It was not until September /October 2005 that legal arguments finally got underway, my husband having been on remand for just over 2 years. What followed was a long complex trial the jury found my husband guilty on count one and acquitted him of count 2. On the 9th June 2oo6, he was given an 18-year prison sentence. Two of the remaining four defendants were acquitted on all counts and the remaining two were found guilty of both counts.

The count (count one) which my husband was found guilty of, was an alleged global conspiracy to import cocaine. Cocaine was not mentioned at any time. Cocaine was not identified, or even evidenced in any country or in any amount. How do you import suggested cocaine? Only by using the words suspect, believe, infer, suggest, was the crown able to present the case against all defendants. These were the damning words wholly used by the prosecution and the then NCS/SOCA. Of course words like suggest, infer, believe and suspect should have no credibility in a court of law, they are not factual statements.

This is a very complex case spanning 11 years, and quite remarkably, it is still ongoing. Given the voluminous and complex nature of these proceedings, all that can be sensibly highlighted here are the basics.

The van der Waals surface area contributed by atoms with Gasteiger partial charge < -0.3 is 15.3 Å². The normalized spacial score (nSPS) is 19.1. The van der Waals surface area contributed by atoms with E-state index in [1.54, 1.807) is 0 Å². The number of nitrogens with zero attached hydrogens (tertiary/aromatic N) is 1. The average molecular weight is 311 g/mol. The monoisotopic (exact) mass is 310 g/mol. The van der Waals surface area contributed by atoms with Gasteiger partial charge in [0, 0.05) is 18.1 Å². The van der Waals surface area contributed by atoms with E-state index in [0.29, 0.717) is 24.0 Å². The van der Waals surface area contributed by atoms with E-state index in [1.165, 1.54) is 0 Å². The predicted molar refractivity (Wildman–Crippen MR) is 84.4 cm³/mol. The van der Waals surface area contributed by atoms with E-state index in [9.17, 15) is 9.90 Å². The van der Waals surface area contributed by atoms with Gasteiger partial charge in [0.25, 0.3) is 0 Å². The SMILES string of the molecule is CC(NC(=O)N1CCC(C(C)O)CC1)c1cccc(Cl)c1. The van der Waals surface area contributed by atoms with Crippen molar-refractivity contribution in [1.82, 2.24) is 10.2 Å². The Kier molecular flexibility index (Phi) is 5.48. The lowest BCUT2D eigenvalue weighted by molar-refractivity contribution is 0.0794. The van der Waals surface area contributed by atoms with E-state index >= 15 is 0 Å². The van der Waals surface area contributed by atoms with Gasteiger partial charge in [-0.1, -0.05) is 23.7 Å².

Firstly, it should be noted that, SOCA’s predecessor, the National Crime Squad (NCS) dedicated a complete NCS and CPS branch to investigate my husband and his alleged criminal associates. It is difficult to estimate the total costs of these proceedings but it is fair to say that it must run into tens of millions of pounds. This begs the first question, how can the NCS/SOCA justify the appointment of so much time, effort, resources and money on my husband when the countries’ finances are in such a state. What would the British taxpayer have to say about such a huge waste of money?

My husband and four others were charged on two counts of conspiracy to import cocaine from South America. Predominantly the evidence fell into three categories:

1) Observation – surveillance evidence (just normal meetings)

2) Probes that were secretly placed in the vehicles of my husband and his co-defendants

3) Telephone intercepts, allegedly intercepted in Colombia by the Colombian authorities

None of the above evidence was ever, accepted as authentic and genuine.